Published: February 26, 2008
The Palm Beach International Art and Antiques Fair, on display this year from February 1 to 10, has always desired a place at the table with the best European high-end shows. Its progress toward achieving this goal was demonstrated when a major trade paper abroad gave the show a five-star rating in its annual fair rankings †the only event to share that level with the Maastricht show in Holland.
The quality of the show is enhanced by its perfect location in the well-appointed Palm Beach County Convention Center.
Yet Dr Michael Mezzatesta, now in his second year as director of the fair, continues to “refocus and redefine” its direction, while continuing a strong emphasis on educational programs, rigorous vetting and impeccable show design.
At the gala opening on January 31, he said, “What I’m trying to do here is create a persona for the Palm Beach Fair. It’s not enough to be America’s Maastricht, because Palm Beach is Palm Beach. And America is not Europe †the focus here will be more diverse and more democratic.”
Part of the city’s diversity is its location at the crossroads of North and South America. “It makes sense to stress the richness of the artistic legacy that exists in Latin America,” he continued. “I made a conscious effort to do that over this past year, and some of the things that are happening at the fair are directly related to that effort, most importantly the exhibition from the Hispanic Society of America.”
The free museum and its research library were founded in 1904 by American scholar and philanthropist Archer Milton Huntington (1870‱955). The exhibition on the show floor of 49 masterworks from the New York museum included a cross-section of their holdings from prehistoric pottery to Twentieth Century paintings.
Meanwhile, there was more Hispanic art for purchase on the floor. Mezzatesta said, “I spent a great deal of time in Spain over the past year. and as a result we have seven dealers from Spain.” Furthermore, on the first day of the show, Dr Rafael Romano of Caracas offered a lecture on the distinguished “Cisneros Collection of Late Twentieth Century Latin American Art,” designed to spur other collectors to concentrate on the other half of the western hemisphere.
One of the invited dealers was Laura Codosero of the Galeria de Arte Antiguo, located in the Salamanca art district in Madrid. The firm brought Sixteenth and Seventeenth Century Spanish and European earthenware and devotional material, including a medieval alabaster figure of the Virgin for $64,000. It was one of the most moving pieces in the show. Codosero said, “I’m happy to be here and happy to have sold things. It’s wonderful to meet American collectors.” One sale to an American collector was a pair of Eighteenth Century cabinets of cocobolo wood with mother-of-pearl inlay, probably from a Jesuit mission in Bolivia.
Another coup by Mezzatesta was an opening day lecture by Dr Mikhail Piotrovsky, director of the Hermitage Museum in St Petersburg, Russia. Speaking in fluent English, the director addressed the subject of “Deaccession as National Tragedy: Sales from the Hermitage Museum in the 1920s‹30s.” The event drew a standing-room-only crowd of collectors.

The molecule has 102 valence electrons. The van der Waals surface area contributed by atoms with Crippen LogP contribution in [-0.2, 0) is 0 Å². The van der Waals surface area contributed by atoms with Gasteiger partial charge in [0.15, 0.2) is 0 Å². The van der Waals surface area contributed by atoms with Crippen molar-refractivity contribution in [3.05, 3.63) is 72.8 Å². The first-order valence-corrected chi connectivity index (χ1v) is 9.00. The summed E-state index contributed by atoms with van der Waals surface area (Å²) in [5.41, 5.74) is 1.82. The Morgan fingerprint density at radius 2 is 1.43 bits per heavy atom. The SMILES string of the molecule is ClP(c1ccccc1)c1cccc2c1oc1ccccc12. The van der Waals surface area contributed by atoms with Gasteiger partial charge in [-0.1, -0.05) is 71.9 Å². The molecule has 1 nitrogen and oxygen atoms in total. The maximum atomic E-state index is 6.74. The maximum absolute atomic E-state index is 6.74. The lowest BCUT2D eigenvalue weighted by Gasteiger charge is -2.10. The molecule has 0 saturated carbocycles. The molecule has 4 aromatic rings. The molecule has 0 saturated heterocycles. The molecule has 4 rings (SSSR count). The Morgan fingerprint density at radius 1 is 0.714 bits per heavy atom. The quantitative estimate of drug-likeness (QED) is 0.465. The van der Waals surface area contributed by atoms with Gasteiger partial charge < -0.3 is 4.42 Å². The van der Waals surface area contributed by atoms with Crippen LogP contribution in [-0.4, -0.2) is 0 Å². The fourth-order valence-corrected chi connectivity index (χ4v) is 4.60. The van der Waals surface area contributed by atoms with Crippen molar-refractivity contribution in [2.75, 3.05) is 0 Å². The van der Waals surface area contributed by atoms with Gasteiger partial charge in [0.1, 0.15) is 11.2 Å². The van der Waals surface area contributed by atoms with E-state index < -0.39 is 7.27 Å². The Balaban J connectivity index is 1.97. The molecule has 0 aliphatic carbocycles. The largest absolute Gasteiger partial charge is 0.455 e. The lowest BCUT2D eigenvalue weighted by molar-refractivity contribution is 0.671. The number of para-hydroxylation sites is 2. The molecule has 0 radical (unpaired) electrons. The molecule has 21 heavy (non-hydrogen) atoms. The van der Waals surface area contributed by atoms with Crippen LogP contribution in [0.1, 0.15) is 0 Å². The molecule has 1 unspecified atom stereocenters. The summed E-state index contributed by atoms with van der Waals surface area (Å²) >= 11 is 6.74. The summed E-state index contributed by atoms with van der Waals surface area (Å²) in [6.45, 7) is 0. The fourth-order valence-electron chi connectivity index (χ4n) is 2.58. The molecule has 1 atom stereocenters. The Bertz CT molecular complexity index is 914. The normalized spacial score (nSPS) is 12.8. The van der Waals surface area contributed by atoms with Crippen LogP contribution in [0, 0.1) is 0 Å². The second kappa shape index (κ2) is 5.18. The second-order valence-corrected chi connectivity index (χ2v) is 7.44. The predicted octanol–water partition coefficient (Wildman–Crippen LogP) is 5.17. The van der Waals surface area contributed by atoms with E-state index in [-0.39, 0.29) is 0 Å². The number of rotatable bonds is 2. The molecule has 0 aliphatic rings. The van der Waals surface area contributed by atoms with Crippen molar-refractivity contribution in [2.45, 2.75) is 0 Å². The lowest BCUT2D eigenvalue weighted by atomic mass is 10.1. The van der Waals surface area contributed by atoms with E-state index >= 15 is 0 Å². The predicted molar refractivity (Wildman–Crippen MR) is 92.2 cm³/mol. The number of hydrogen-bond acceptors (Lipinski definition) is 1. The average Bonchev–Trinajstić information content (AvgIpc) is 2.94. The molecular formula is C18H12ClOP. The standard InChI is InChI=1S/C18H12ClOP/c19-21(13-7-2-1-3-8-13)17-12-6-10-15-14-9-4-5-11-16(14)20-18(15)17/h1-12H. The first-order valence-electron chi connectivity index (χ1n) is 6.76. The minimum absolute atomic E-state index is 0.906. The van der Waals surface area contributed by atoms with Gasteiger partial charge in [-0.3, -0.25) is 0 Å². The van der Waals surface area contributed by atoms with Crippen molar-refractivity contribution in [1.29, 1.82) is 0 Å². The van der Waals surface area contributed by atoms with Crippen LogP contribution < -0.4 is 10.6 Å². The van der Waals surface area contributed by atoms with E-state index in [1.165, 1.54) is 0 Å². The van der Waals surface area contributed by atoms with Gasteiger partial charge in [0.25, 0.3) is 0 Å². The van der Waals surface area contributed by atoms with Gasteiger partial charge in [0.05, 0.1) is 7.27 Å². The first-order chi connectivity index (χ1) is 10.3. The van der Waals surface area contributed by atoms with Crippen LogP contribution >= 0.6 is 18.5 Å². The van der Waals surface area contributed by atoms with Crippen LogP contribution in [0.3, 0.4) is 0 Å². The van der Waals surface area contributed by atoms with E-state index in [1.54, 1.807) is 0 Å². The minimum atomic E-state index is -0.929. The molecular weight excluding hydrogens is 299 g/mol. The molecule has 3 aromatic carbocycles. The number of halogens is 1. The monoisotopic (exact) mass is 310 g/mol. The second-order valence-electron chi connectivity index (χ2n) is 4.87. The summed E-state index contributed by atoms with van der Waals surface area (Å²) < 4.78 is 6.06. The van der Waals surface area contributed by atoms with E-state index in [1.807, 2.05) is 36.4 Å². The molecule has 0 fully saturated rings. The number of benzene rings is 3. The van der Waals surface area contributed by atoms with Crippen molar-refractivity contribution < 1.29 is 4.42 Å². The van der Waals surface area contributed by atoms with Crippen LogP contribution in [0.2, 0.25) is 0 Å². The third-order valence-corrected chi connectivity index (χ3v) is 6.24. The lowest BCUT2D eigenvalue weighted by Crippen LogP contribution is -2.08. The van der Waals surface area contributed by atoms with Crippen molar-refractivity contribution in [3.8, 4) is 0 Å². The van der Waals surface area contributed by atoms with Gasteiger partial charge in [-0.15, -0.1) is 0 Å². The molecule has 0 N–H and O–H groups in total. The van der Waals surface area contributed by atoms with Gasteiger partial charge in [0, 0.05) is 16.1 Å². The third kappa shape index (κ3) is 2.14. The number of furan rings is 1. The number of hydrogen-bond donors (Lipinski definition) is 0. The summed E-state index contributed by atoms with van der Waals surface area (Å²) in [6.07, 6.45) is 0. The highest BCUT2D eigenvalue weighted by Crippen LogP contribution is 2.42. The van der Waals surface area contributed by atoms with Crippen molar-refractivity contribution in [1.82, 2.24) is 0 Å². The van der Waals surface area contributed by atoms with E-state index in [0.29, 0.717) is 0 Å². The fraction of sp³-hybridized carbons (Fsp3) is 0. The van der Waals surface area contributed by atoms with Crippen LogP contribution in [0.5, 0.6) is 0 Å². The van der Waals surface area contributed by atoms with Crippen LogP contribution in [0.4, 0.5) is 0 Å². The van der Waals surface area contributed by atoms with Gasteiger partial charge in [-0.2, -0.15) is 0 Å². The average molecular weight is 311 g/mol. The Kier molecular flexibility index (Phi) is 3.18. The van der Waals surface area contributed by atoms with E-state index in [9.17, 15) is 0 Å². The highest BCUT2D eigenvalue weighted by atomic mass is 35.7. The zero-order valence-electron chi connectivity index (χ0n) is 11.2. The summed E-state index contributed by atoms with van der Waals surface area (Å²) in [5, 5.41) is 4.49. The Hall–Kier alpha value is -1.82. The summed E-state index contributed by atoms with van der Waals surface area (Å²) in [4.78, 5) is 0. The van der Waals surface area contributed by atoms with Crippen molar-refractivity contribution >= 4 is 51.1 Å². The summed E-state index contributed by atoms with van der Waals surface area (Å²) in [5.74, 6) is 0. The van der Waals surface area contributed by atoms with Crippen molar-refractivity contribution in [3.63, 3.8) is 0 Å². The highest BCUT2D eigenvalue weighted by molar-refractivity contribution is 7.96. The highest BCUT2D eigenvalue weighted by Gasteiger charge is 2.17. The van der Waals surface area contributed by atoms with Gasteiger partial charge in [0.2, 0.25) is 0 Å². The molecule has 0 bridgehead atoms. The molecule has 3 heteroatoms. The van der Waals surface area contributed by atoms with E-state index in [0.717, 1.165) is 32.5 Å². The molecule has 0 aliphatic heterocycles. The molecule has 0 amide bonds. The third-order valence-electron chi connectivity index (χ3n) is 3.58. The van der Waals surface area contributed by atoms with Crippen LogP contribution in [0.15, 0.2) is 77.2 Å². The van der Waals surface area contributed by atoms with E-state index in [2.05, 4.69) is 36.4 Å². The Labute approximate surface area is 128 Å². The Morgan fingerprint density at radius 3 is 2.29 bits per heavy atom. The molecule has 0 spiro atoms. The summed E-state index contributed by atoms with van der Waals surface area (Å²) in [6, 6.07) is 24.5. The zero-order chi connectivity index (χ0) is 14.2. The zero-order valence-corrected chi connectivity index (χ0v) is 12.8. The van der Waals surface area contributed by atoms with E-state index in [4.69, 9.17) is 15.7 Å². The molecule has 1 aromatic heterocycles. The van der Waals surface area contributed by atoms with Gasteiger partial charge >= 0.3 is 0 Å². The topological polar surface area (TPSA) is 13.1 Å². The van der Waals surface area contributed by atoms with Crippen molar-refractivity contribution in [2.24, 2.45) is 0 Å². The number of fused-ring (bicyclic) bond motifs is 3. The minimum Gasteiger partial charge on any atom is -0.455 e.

Russia was the thread that tied in exhibits and lectures on local legend Marjorie Merriweather Post, who wintered in Palm Beach at her Hispano-Moresque “cottage” Mar-a-Lago. Situated at the tip of the narrow island, the estate †now run as a private club by Donald Trump †lies between the sea and the lake, as the name suggests.
While her third husband was American ambassador to Russia, Post turned from collecting French to buying Russian paintings, furniture and decorative arts when the getting was truly good. Her holdings on display at Hillwood House in Washington, D.C., remains the best assemblage outside of Russia †its loss was her gain †and includes two Faberge imperial Easter eggs.
Another hot market available on the show floor was contemporary Chinese art. Veteran fair exhibitor Michael Goedhuis of New York City and London has been mixing archaeological, antique and modern works for many years †long before the current boom for works by living Chinese artists. At the show this year, he sold a large Chinese watercolor on rice paper by Beijing artist Wang Jianan for $125,000.
Of course, just before Valentine’s Day, the show’s jewelry exhibitors †Harry Winston, Graff, Buccellati, Van Cleef & Arpels †had special appeal for the romantic.
Part of the show’s diversity is the inclusion of several dealers in antiquities, including Numisart of Munich, back for a third year. Oliver Habel explained the fair’s charm: “It’s amazing. The weather is nice, people are in a good mood. The first day we sold two pieces and there is much interest in other big pieces.”
Among the offerings that ended up sold were a Roman marble fragment of Medusa, a Roman bronze statue fragment and an Roman marble relief †all in the mid-five-figure range. Habel showed off one of the stand’s earliest pieces, an Egyptian pre-Dynastic (3000′740 BCE) bowl, carved with simple tools from very hard stone, for $15,000.
Price points are an issue; Mezzatesta is striving to have works that appeal to and are affordable to younger collectors as well as established connoisseurs. A new ticket level for the opening night vernissage was designed to encourage new visitors. The director said, “I want this to be a place that nourishes collectors, especially young collectors.”
Mezzatesta concluded, “You can find works of art at this fair at almost any price range, from several hundred dollars well into the millions. It’s a feast for the eyes and it’s a feast for the mind. Art is not a luxury, art is a necessity. This fair, run under the umbrella of UK publishing and show giant dmg world media, is a magnet that draws people who love art.”
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